COMMERCIAL REAL ESTATE: Is Traverse City Spaced Out?

TRAVERSE CITY – As you drive around the Traverse City area, it’s nearly impossible not to notice the new office buildings sprouting up all over town. “Who’s going to move into all of these spaces?” you wonder.

Although it may seem unlikely that the demand for commercial space is that great, developers and Realtors have a different take.

“To some people, it may look like we’re overbuilt on space,” said Dave Frost, an agent with Real Estate One in Traverse City. “That’s not so true. You’d be surprised at the commitments coming through on buildings that appear to be empty. For people putting up buildings, it’s a calculated risk. There may be a time where we’re momentarily overbuilt, but there’s no question they will be filled.”

Case in point: Gary Wilson, owner of Wilson Construction, the developer of The Stations on Eighth Street, has already sold both the office and residential condos in the Baltimore and Ohio, the first of the four-phase development. The 3,000 feet of commercial space in the first building sold for approximately $128 per square foot.

But why the great demand in the area?

“There’s no question it’s driven to a degree by the economy, but also by the fact that Traverse City draws. And with all the technology available now and the ability to work out of Traverse City, the desire is great,” said Frost, who sees a mixture of companies moving into new commercial space. “Companies from out of the area want to locate in Traverse City, and we’ve got growth. (Local) companies are outgrowing spaces and doing well.”

Many of the new office buildings going up are fetching top dollar–$20 to $25 per square foot. Tenants can expect to add as much as $4 to $5 per square foot to that figure to cover taxes, insurance, common area maintenance charges and utilities. That’s the average going rate in this area for Class A space–defined as new, high-end and usually with water views.

Class B space typically offers the same functionality and even the same amenities, but without the views and the brand-spanking-new sparkle. Expect to pay between $12 and $14 per square foot on average. Class C space is found in more industrial areas and tenants pay an average of $5 per square foot.

What are tenants looking for? According to Frost, who between himself and his assistant Adrienne Raven field an average of three to five calls each week for commercial space, “There’s a wide range. One week someone will want 5,000 square feet of office space and the next week we’ll get a call about 2,000 square feet of warehouse space. And some people are looking for destination places; they don’t care if it’s not ‘high end’ space. Others want visibility in the downtown area with a sign out front that let’s people know they’re there.”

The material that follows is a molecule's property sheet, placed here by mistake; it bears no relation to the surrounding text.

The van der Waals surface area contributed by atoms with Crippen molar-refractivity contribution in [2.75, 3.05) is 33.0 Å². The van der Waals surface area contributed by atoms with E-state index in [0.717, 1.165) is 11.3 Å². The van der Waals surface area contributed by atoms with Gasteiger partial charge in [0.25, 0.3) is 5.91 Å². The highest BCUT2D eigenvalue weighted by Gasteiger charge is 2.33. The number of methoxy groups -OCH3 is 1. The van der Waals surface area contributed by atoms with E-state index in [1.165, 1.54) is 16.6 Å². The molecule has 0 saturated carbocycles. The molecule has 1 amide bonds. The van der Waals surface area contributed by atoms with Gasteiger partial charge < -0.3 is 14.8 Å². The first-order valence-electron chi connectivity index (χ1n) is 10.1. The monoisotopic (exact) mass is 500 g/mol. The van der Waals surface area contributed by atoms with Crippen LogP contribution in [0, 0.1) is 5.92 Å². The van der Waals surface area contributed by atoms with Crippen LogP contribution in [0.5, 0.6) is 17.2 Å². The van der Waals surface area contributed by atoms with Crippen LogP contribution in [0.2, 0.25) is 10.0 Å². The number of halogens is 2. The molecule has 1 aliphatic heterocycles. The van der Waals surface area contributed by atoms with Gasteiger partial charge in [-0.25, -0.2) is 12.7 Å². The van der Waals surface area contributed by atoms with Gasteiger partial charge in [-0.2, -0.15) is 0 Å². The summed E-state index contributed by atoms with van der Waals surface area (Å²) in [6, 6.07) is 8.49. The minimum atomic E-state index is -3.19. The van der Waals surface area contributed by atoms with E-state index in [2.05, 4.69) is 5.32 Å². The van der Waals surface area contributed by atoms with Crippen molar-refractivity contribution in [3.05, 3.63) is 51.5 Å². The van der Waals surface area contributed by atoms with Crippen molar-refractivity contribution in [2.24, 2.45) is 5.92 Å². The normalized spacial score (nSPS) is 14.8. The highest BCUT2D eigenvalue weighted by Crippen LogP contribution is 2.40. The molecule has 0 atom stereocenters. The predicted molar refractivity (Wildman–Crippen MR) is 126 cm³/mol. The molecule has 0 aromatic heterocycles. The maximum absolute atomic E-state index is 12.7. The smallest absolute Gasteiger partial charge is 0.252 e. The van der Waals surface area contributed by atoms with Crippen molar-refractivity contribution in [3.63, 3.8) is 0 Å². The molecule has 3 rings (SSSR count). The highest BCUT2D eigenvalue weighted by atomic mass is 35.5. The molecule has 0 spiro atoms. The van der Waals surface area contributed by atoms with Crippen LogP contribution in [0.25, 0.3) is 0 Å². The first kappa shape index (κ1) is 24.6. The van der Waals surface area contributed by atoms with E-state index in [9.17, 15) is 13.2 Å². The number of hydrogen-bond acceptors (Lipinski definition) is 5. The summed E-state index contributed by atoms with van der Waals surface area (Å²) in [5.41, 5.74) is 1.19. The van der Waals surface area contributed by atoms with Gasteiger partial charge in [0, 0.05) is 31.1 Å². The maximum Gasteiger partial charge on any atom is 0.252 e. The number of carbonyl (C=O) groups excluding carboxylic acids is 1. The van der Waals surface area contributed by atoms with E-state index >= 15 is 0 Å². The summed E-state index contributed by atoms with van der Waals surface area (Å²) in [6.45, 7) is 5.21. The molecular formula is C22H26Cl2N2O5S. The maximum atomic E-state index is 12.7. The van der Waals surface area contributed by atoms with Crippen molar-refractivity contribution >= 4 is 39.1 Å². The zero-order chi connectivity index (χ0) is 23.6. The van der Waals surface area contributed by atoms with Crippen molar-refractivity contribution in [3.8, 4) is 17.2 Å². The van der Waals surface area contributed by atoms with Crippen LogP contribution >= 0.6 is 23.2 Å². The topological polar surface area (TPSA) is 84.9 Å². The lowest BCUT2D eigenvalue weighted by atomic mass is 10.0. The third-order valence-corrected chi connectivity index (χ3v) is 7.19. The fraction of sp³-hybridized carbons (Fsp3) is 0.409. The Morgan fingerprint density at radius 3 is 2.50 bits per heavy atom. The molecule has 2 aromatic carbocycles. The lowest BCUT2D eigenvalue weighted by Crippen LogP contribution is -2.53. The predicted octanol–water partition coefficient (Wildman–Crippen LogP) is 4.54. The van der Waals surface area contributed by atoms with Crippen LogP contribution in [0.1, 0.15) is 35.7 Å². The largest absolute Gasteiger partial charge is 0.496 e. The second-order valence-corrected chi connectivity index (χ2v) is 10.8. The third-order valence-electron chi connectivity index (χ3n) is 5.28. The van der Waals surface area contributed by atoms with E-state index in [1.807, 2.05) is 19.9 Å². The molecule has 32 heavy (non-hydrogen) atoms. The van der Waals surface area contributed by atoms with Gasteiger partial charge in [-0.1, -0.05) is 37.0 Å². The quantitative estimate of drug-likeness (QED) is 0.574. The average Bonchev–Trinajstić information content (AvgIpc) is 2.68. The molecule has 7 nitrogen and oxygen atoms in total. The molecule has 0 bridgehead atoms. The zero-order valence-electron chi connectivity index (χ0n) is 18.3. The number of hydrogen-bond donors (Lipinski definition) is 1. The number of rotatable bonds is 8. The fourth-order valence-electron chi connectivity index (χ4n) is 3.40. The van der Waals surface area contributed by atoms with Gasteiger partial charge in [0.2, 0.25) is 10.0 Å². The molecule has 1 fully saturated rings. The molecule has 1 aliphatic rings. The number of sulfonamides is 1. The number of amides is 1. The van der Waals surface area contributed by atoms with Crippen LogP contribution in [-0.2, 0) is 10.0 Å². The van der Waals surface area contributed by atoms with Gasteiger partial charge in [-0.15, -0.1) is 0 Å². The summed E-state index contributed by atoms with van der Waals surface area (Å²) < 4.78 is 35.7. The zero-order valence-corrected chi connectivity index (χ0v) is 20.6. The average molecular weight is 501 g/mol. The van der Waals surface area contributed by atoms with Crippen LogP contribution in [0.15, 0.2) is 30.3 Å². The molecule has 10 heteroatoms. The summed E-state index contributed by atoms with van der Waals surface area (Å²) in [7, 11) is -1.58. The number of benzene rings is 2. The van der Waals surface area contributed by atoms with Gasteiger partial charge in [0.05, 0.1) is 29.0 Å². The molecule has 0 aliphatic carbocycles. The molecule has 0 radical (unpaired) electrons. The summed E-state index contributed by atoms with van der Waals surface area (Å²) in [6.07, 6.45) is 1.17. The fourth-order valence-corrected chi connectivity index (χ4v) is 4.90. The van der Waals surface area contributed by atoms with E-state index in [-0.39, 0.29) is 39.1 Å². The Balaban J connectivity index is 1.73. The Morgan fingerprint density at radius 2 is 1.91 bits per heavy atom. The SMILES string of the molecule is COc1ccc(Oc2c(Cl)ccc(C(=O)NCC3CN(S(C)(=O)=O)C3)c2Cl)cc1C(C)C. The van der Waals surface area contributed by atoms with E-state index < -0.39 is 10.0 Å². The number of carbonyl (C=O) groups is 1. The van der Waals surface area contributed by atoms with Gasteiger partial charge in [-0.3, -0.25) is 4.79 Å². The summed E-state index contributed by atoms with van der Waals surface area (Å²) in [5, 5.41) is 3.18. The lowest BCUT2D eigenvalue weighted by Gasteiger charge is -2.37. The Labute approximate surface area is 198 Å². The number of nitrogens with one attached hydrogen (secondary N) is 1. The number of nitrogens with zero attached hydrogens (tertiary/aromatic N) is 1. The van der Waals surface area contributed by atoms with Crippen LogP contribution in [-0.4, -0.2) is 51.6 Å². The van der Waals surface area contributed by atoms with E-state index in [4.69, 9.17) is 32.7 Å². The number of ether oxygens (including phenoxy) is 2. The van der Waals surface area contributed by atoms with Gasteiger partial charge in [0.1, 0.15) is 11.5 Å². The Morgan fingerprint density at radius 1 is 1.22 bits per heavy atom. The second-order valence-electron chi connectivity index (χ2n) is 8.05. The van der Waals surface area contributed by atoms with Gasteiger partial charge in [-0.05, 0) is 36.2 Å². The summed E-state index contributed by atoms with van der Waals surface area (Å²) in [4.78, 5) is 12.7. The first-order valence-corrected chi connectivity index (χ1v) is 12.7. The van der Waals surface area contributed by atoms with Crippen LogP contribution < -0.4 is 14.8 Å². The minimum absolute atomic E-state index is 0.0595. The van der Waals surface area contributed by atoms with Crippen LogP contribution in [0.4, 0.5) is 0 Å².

According to Doug Meteyer of Spectra Real Estate and Spectra Development, Inc., visibility is a key factor for businesses. Meteyer is putting up an 11,212 square-foot building at the corner of Randolph and Division. The Spectra companies will occupy a quarter of the space, with the rest available for lease or purchase.

“The main differences between this project and much of the other Class A space going up, aside from our own parking, is that because it’s a small building, there will be probably only three, maybe four tenants,” Meteyer said. “We’ll have a large brick-based sign, so each tenant is going to have lots of sign space.”

Since 30,000 to 40,000 cars pass through that intersection each day, signage is a “major attraction” to a lot of businesses, says Meteyer. Space in the building will lease for approximately $19 per square foot. Interested in buying the 5,030 square-foot first floor office condo? That’ll be $969,000. Second floor space will sell for $399,000 for 2,059 square feet and $528,000 for 2,661 square-feet.

Meteyer has had interest in the space, slated to be ready January 2001, from medical professionals, legal, consulting, and financial sectors.

“Interest has been pretty strong, and we haven’t advertised to date,” he said.

Three other major offices going up in Traverse City include the following:

? Jerry Snowden of Snowden Development, developer of Radio Centre, says prospective Radio Centre tenants are looking for a “prominent downtown location,” along with parking and Class A space. Snowden expects the four-story, 35,000 square-foot project to be completed by next summer or fall. Space will lease for between $18 and $20 per square foot. Snowden would not say whether any leases have been signed or what types of businesses are expressing interest.

? As for five-story Harbour View Centre under construction on Grandview Parkway, it offers 30,000 square feet of commercial space on three floors. Two of the floors are filled and developer Bernie Stover of Stover Associates is “very seriously” talking to two additional prospective tenants about the remaining space. Stover says a variety of financial businesses have expressed interest and that prospects have been looking at three main aspects: the spectacular water views, the elegance and quality of the building, and private parking–a “big feature” for businesses, he added.

? Speaking of spectacular views and parking, Gateway, a 32,000-square-foot project at the intersection of M-22 and M-72 West, with 25,000 square feet of commercial space spread over three stories, offers “city lights and bay views,” according to Karen Clark, vice president of property management and project development for Pinnacle Management, manager for Jade Venture Group.

The building features a security system, cherrywood trim throughout, a lobby waterfall and marble tile. And developers were just granted permission for 12 boat moorings and a floating dock. One floor is already spoken for, says Clark. Financial and investment companies are among the businesses that have expressed interest in the building, which should be available for occupancy this fall. BIZNEWS